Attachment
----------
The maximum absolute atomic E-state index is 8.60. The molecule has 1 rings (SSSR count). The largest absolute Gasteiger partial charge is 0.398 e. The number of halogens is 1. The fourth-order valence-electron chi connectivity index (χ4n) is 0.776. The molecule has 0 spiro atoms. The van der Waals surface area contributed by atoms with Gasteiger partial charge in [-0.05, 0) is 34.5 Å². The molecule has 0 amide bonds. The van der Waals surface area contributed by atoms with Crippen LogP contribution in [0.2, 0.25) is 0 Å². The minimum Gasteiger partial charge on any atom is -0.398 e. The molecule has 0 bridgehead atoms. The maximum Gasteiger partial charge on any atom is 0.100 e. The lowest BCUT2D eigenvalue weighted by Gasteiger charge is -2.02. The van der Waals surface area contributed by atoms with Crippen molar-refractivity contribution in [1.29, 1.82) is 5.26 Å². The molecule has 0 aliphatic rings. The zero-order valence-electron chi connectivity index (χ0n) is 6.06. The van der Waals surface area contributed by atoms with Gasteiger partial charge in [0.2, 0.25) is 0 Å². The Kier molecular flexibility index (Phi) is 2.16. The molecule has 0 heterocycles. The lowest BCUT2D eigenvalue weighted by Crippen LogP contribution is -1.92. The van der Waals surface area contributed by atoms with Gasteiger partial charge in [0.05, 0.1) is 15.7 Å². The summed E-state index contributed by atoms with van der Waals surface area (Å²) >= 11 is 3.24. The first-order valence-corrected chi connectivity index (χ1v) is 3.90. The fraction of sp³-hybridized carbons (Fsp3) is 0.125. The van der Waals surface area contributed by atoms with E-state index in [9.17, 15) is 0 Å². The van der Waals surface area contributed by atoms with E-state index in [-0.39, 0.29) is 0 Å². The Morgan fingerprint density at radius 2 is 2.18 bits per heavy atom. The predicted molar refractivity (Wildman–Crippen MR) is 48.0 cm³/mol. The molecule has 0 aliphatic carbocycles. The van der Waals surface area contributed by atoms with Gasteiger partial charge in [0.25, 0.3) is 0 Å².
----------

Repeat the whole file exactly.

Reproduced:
The maximum absolute atomic E-state index is 8.60. The molecule has 1 rings (SSSR count). The largest absolute Gasteiger partial charge is 0.398 e. The number of halogens is 1. The fourth-order valence-electron chi connectivity index (χ4n) is 0.776. The molecule has 0 spiro atoms. The van der Waals surface area contributed by atoms with Gasteiger partial charge in [-0.05, 0) is 34.5 Å². The molecule has 0 amide bonds. The van der Waals surface area contributed by atoms with Crippen LogP contribution in [0.2, 0.25) is 0 Å². The minimum Gasteiger partial charge on any atom is -0.398 e. The molecule has 0 bridgehead atoms. The maximum Gasteiger partial charge on any atom is 0.100 e. The lowest BCUT2D eigenvalue weighted by Gasteiger charge is -2.02. The van der Waals surface area contributed by atoms with Crippen molar-refractivity contribution in [1.29, 1.82) is 5.26 Å². The molecule has 0 aliphatic rings. The zero-order valence-electron chi connectivity index (χ0n) is 6.06. The van der Waals surface area contributed by atoms with Gasteiger partial charge in [0.2, 0.25) is 0 Å². The Kier molecular flexibility index (Phi) is 2.16. The molecule has 0 heterocycles. The lowest BCUT2D eigenvalue weighted by Crippen LogP contribution is -1.92. The van der Waals surface area contributed by atoms with Gasteiger partial charge in [0.05, 0.1) is 15.7 Å². The summed E-state index contributed by atoms with van der Waals surface area (Å²) >= 11 is 3.24. The first-order valence-corrected chi connectivity index (χ1v) is 3.90. The fraction of sp³-hybridized carbons (Fsp3) is 0.125. The van der Waals surface area contributed by atoms with E-state index in [9.17, 15) is 0 Å². The van der Waals surface area contributed by atoms with E-state index in [-0.39, 0.29) is 0 Å². The Morgan fingerprint density at radius 2 is 2.18 bits per heavy atom. The predicted molar refractivity (Wildman–Crippen MR) is 48.0 cm³/mol. The molecule has 0 aliphatic carbocycles. The van der Waals surface area contributed by atoms with Gasteiger partial charge in [0.25, 0.3) is 0 Å².